As we expect for some time, Microsoft has finally ended support for its Windows Vista operating systems this week. The change comes into into effect from April 11, in the very same day Microsoft has begun rolling out Windows 10 Creators Update to all its users.
The Windows Vista has been receiving some software updates for the last 10 years, but the Microsoft has decided that the time they have to move on.
The company notes on support website say, “As of April 11, 2017, Windows Vista customers will no longer receive any new security updates, non-security hotfixes, paid or free assisted support options or online technical content updates from the Microsoft.”
Data coming from the netmarketshare shows that move would impact only about 0.72% of all desktop users out there, but that number is still a significant figure, considering many of the Windows Vista computers are still used in various business environments.
From a November report in Duo Security, 65% of the security company’s clients’ still use Vista. The threat this poses to the whole enterprise networks is amplified by the continuous use of a still older operating system within the business environments: Windows XP. This platform currently has around 7.44% of the desktop operating system market, yet it has not received updates since 2014.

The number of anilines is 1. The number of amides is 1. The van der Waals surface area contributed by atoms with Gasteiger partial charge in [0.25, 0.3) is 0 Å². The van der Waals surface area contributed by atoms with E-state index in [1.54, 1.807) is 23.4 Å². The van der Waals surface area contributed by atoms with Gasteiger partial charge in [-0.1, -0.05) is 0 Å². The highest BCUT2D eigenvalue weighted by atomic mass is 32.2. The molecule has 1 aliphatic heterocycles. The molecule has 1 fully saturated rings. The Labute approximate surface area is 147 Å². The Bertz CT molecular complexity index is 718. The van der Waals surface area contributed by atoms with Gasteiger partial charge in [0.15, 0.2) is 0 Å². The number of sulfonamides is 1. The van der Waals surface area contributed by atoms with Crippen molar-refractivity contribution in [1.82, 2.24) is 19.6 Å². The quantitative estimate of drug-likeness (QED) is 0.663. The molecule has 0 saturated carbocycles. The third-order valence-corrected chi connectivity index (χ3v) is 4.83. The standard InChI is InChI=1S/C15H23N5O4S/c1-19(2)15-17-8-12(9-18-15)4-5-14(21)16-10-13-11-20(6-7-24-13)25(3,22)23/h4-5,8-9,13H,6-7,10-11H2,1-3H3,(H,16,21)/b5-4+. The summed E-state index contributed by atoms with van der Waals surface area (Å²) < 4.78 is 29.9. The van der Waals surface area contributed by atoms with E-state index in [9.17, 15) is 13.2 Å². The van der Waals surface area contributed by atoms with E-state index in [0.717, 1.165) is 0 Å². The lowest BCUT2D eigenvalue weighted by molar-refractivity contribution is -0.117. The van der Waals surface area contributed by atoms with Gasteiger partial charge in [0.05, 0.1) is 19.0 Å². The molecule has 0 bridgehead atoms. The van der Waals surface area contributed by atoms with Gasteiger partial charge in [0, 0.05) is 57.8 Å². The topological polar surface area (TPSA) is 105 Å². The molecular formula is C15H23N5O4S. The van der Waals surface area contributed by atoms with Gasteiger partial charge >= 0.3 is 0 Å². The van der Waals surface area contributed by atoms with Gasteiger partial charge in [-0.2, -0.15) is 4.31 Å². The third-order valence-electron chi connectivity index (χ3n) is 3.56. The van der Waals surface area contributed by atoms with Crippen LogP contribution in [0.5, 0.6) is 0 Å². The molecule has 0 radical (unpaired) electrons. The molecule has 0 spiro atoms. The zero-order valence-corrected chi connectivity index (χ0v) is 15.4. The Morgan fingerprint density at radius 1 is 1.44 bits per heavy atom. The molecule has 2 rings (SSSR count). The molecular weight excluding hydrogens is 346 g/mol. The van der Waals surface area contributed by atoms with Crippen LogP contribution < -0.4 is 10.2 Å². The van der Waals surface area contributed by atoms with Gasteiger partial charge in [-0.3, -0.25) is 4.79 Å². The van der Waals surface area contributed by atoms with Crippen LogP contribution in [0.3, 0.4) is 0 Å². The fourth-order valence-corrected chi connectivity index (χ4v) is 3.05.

Since the support has now come top an end, Windows Vista will continue to work just as before, only thing is that it will become more vulnerable to security risks. Furthermore, Internet Explorer 9, which is running on Vista, is not supported either, meaning that the users are exposed to even more threats while they are browsing the web with that application.
“Also, as more software and hardware manufacturers continue to optimise for more recent versions of Windows, you can expect to encounter more apps and devices that do not work with Windows Vista,” Microsoft says.